As per this week's Sepia Saturday prompt, and a celebration of women as the world sees women gathering in great numbers to have their voices be heard today—and every day—I give you a lone photographer from long ago.
This image is partially why I started this blog.
I purchased a photo album at an estate sale in 2008. I arrived at the sale quite late and figured I was out of luck. But there on the edge of a coffee table was an old intact photo album of a journey two fellas took across country around 1913. It included a typed diary and lots of photos. Nothing spectacular about the album, especially at the $50 asking price. But then I saw this photo, very tiny near the back. It had nothing to do with the travel diary and was amongst a few photos that had been added long after the trip was over. I had to have this photo. As some inanimate objects do, it spoke to me.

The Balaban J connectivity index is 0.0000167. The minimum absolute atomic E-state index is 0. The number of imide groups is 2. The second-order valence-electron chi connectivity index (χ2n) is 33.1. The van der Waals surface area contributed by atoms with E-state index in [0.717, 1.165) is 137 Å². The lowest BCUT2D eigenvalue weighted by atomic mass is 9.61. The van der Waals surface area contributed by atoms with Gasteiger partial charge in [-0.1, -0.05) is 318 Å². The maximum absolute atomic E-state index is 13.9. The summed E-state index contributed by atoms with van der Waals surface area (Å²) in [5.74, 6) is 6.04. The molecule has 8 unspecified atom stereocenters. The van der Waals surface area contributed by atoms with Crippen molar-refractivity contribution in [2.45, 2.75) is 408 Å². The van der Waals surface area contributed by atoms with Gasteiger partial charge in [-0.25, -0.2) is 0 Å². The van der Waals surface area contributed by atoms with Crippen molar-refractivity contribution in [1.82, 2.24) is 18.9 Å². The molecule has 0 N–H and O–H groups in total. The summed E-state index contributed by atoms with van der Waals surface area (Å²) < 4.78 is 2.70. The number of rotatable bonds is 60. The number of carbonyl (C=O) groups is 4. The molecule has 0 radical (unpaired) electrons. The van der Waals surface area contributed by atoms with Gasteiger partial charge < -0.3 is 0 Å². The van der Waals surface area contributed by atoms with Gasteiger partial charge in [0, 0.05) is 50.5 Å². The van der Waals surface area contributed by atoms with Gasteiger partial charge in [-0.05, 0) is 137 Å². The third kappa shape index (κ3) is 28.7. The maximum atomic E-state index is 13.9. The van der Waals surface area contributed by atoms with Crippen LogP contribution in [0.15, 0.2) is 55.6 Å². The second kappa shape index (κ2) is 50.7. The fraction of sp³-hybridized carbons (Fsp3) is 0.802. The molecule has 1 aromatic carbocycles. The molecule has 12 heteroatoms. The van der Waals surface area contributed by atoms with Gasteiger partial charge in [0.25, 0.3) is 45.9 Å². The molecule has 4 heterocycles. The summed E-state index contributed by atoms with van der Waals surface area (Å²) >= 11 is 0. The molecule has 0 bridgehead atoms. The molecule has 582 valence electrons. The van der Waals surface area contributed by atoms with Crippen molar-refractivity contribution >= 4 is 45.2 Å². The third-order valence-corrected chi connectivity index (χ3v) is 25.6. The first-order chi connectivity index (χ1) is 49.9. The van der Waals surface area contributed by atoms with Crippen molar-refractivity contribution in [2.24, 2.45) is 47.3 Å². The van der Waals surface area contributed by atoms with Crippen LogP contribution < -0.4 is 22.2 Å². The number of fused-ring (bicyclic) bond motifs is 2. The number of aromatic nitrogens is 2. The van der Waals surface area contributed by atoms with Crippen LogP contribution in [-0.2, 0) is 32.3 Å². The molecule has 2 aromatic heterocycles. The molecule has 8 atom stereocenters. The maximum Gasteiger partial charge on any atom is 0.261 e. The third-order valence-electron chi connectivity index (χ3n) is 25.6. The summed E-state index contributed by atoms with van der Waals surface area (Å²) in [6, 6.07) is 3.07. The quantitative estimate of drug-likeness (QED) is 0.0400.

I chose this photo to be the image that represents my identity for Tattered and Lost. It is even the cover shot for my first book. Over the years I have begun seeing myself as that woman on the beach with her skirt hiked up into breeches, the waves rolling in around her feet, the people farther down the beach watching the horizon. I would have been that woman had I lived back then. And so now she is me.
She is viewing the world through her lens. I like to think she took this photo, but have no proof of that.
The reality is that someone was taking a photo of her when she was taking this photo. That photo we will never see. I like to think these women took these poses, feeling free enough to be themselves, because they felt safe with who was taking the shot.
It's a good day to celebrate women. We are not lesser than, we are equal to no matter what anyone believes. And we're not going back.